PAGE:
If getting stuck in traffic makes you want to roll down your car window and scream, look no further than another of those studies to find the bad news: Gridlock (search) is getting worse. Congestion delayed travelers 79 million more hours and wasted 69 million more gallons of fuel in 2003 than in 2002, the Texas Transportation Institute's 2005 Urban Mobility Report (search) found.

Overall in 2003, there were 3.7 billion hours of travel delay and 2.3 billion gallons of wasted fuel for a total cost of more than $63 billion.

"Urban areas are not adding enough capacity, improving operations or managing demand well enough to keep congestion from growing," the report concluded.

Honolulu (search) became the 51st city in which rush-hour traffic delayed the average motorist at least 20 hours a year. The Hawaiian capital joins such congested areas as Washington, Atlanta, Boston, Chicago — and Virginia Beach, Va., Omaha, Neb., and Colorado Springs, Colo.

The report was released Monday, the same day the Senate resumes debate on a bill that would spend $284 billion on highways over the next six years.

But that's not enough money to solve traffic problems, according to highway and transit advocates.

The American Association of State Highway and Transportation Officials estimated it would take as much as $400 billion in federal spending over the next six years to solve traffic problems, based on a 2002 study.

Roads aren't being built fast enough to carry all the people who now drive on them, according to the Transportation Development Foundation, a group that advocates transportation construction.

The number of vehicle miles traveled has increased 74 percent since 1982, but road lane mileage only increased 6 percent, the foundation said.

Tim Lomax, a co-author of the Urban Mobility Report, said the soft economy and slow job growth in 2003 meant that congestion got worse more slowly than it would have during better times.

"The upside of a slowdown in the economy is the congestion didn't get worse very quickly," Lomax said.

In seven of the 13 major cities, the annual delay per rush-hour traveler actually went down slightly: Dallas, Los Angeles, San Francisco, Miami, New York, Houston and Philadelphia.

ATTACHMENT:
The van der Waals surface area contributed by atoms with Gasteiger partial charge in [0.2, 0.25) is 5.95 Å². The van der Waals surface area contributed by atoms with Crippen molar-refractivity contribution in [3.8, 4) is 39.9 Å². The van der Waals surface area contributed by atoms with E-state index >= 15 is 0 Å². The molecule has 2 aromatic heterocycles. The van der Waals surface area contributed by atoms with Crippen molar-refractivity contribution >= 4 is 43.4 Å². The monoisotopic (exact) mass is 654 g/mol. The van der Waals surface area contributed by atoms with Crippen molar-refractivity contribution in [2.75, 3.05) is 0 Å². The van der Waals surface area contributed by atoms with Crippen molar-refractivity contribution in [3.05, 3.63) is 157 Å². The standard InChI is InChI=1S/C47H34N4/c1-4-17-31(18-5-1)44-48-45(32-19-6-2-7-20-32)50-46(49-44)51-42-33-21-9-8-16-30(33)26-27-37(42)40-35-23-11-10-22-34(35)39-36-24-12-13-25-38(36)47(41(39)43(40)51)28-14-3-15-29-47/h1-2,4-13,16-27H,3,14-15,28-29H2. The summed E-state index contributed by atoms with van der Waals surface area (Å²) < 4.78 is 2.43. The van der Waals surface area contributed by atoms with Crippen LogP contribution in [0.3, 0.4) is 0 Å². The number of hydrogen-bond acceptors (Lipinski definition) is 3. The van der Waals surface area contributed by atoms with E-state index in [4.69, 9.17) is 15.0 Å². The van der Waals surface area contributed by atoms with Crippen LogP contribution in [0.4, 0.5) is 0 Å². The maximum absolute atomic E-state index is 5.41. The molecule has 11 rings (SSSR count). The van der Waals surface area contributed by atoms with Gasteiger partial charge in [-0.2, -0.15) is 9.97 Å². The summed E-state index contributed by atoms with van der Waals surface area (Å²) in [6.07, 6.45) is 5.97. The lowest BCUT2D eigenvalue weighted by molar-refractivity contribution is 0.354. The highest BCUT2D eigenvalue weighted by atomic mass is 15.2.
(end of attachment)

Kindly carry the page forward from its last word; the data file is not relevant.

Lomax said that didn't mean congestion improved throughout each area. It probably just spread out to the suburbs.

"In most of those places, delay actually went up, it just didn't go up as fast as the number of people moving in went up," Lomax said.

Only job loss or major commitments to expand capacity will decrease congestion dramatically, he said.

Refusing to build more roads and transit systems won't discourage population growth, Lomax said.

Take fast-growing Austin, Texas, for example. In 1982, the average peak-hour traveler was delayed by 11 hours a year. That delay increased to 51 hours in 2003, the report said.

"Austin didn't add transportation capacity in the '80s or '90s," Lomax said. "The 'If you don't build it, they won't come' philosophy didn't work."

Congestion can also be reduced by managing traffic better. The report said such techniques as coordinating traffic signals, smoothing traffic flow on major roads and creating teams to respond quickly to accidents reduced delay by 336 million hours in 2003.

Robert Dunphy, senior resident fellow for transportation at the Urban Land Institute, said that half of all traffic delays are caused by car crashes.

"There are huge benefits to getting in there and clearing accidents quickly," Dunphy said.

Commuters also adapt, said Alan Pisarski, author of "Commuting in America" and a transportation consultant.

"People give up and go somewhere else," he said. "Or else they're leaving home at 6 a.m. or 9 a.m."